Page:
Everyone in San Diego likes the idea of moving the new fences in. But should it wait?

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Yesterday we heard that the Padres are thinking of moving the fences in at Petco Park.  Today the reviews are in, and they’re uniformly positive among Padres people:

The idea of bringing in at least some of the fences at Petco Park received the unexpected backing of Padres manager Bud Black Wednesday.

“I’d be in favor of moving them in,” said Black, who was a major league pitcher and pitching coach before becoming the manager of the Padres in 2007.

Actually, both Black and general manager Josh Byrnes support the idea of adjusting the dimensions at Petco Park – a proposal forwarded by interim CEO Tom Garfinkel Tuesday.

It’s that last part that has me wondering about this. Garfinkel is the “interim” CEO because the team is for sale. I wonder if MLB would prefer to wait until a permanent owner is in place of the Padres and let them dictate thing.  That is addressed some in the article, but only in the form of an assumption that new owners would want the same thing.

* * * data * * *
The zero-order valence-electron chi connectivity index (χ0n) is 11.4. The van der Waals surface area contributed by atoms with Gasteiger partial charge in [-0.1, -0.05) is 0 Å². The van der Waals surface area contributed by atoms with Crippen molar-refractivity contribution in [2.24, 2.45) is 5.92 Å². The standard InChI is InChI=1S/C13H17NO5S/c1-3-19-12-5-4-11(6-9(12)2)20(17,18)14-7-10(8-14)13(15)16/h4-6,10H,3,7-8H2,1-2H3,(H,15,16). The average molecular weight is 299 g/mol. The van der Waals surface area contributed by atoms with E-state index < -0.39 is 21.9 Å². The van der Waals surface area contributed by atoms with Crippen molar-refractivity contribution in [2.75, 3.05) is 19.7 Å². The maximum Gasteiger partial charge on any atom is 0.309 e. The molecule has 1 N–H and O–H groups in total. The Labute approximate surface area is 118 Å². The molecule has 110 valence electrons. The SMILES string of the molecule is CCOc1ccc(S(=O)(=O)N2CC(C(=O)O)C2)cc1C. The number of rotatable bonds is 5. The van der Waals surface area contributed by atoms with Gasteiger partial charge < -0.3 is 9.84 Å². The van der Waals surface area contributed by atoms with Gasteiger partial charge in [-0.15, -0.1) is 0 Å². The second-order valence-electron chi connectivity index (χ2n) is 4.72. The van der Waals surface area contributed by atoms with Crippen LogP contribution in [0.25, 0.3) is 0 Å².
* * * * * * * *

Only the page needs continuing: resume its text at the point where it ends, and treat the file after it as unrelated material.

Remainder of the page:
But it doesn’t have to be just a “move them or don’t move them” thing. What if there is a “move the fences in and build a new bar/restaurant/cool feature” in the extra non-field space that is created?  What if it requires a bigger investment than the interims want to make?

Not a big deal, I realize, but I’d think that this should wait until the Padres have new owners.

Video: J.D. Martinez hits league-tying 23rd home run

Seattle Mariners v Boston Red Sox
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The Red Sox and Mariners left nothing on the table Friday night, going head-to-head in a series opener that eventually ended 14-10 in the Sox’ favor. Led by Steven Wright and Wade LeBlanc — neither of whom made it past the fifth inning — the teams combined for 34 hits and four home runs, including two moonshots from Seattle’s Nelson Cruz and a five-run rally that gave Boston the edge in the seventh.

In the sixth inning, however, the Red Sox were still scrambling to make up a four-run deficit. Left fielder J.D. Martinez cut it in half with one swing, pouncing on an 89.5-mph fastball from Seattle right-hander Nick Vincent and posting it to dead center field for a two-run shot.

The 427-foot blast was Martinez’s 23rd of the season, tying Mike Trout for the most home runs in the league this year. While he still has a ways to go before eclipsing the career-best 45-HR mark he set in 2017, he’s off to a strong start this season: Entering Friday’s game, the 30-year-old slugger was batting .315/.386/.623 with a 1.009 OPS and AL-leading 55 RBI in 308 PA. He finished Friday’s game 4-for-5 with five RBI, just one triple shy of hitting for the cycle.

Heading into the All-Star Break, both Martinez and Trout still have some competition for the home run title. Jose Ramirez is sitting at 22 homers, while Nelson Cruz and Khris Davis are tied at 20 apiece.